Got a rules question about Pathfinder Second Edition? Post it here! And we might answer them on stream!
I was under the impression that the activity you do during Exploration Mode is used to determine your initiative at the start of a battle. Specifically, the roll you make to determine how good you are at that activity is also your initiative roll. That's how my group has been doing it and it works fantastically well - combat starts so organically - but it appears we may be playing it wrong.
So what you're saying is that I'm right and the other two are wrong, since that's exactly what I've been saying.
Why would you count 10 as +5, though? It says "normally after 10 feet." Normally after 10 feet would imply that 10 is 0, which would be:15ft reach (+5): 3 diagonals
25ft reach (+10): 4 diagonals
30ft reach (+5): 5
Since that's absolutely ridiculous, it's a lot more sensible to presume that Paizo just made a typing error, especially considering the inconceivably large number of other mistakes throughout the CRB.
If that were true then 15 feet would be 3 squares and 25 feet would be 4 squares, since it would be 5-10-5-10 starting from 10 feet. It specifically calls out 20 feet, though, which seems to point more towards my interpretation being the intended result.
Captain Morgan wrote:
Personally, I'd endeavor to never use a spell as a second attack because I really want it to land, especially if I'm burning a slot. So this doesn't seem like it will come up very much anyway.
Probably not that often. I was thinking of the situation where you take down an enemy adjacent to you with your first action and want to cantrip something at range afterwards.
On p455 it says: "Reach greater than 10 feet is measured normally; 20-foot reach can reach 3 squares diagonally, 25-foot reach can reach 4, and so on."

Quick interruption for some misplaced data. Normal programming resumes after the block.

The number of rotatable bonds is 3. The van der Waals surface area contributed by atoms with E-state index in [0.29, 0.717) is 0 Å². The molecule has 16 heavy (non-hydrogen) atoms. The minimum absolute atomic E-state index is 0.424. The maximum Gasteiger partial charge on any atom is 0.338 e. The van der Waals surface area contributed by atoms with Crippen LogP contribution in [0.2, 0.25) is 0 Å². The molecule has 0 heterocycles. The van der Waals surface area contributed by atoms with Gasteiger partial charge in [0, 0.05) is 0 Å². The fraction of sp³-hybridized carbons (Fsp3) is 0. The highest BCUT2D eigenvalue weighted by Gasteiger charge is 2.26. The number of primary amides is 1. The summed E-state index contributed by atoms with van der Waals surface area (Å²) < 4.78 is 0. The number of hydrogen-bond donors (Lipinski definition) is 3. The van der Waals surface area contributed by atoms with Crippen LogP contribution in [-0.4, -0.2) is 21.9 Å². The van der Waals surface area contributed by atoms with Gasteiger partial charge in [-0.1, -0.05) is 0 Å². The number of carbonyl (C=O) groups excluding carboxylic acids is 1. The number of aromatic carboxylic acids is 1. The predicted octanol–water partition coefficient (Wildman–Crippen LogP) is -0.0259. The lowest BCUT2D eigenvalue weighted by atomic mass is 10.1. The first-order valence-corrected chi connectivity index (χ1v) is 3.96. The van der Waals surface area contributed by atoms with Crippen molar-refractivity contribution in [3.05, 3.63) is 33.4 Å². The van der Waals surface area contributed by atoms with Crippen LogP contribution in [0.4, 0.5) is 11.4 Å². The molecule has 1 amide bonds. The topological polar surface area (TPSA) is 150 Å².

I believe it should read: "... 30-foot reach can reach 4, and so on."
Speaking of which, why is there no thread for posting mistakes for future erratas? Paizo, please add one.
I know that attack spells contribute to MAP, but since they essentially just involve waiving your hands around, are they considered agile? For example, if you attack with a sword with your first action, would your second and third actions being used as a spell attack be at -4? It seems like the most sensible conclusion given that unarmed attacks and light weapons are all agile.
With Paizo using OGL, how does Intellectual Property work with respect to classes in their books? Some dude is charging real money for a 5e conversation of the Slayer class in the APG. Isn't that illegal? Wizards seems perfectly okay with it, but they are pretty much pond scum.
Lucas Yew wrote:
YES! Prepared spellcasters should have been this from the start. All spells should be spontaneously heightenable, too.
Of course, this would require Sorcerers to get more unique abilities, which I'm all for.
I hope I'm wrong, but it seems from the wording of the DM that you still have to prepare each individual casting of a spell, and that you have to decide at the beginning of the day whether or not you want to prepare a spell at a higher spell level.
I was going to contact directly, but I figured I'm not the only one with this problem, so hopefully starting a thread helps more people.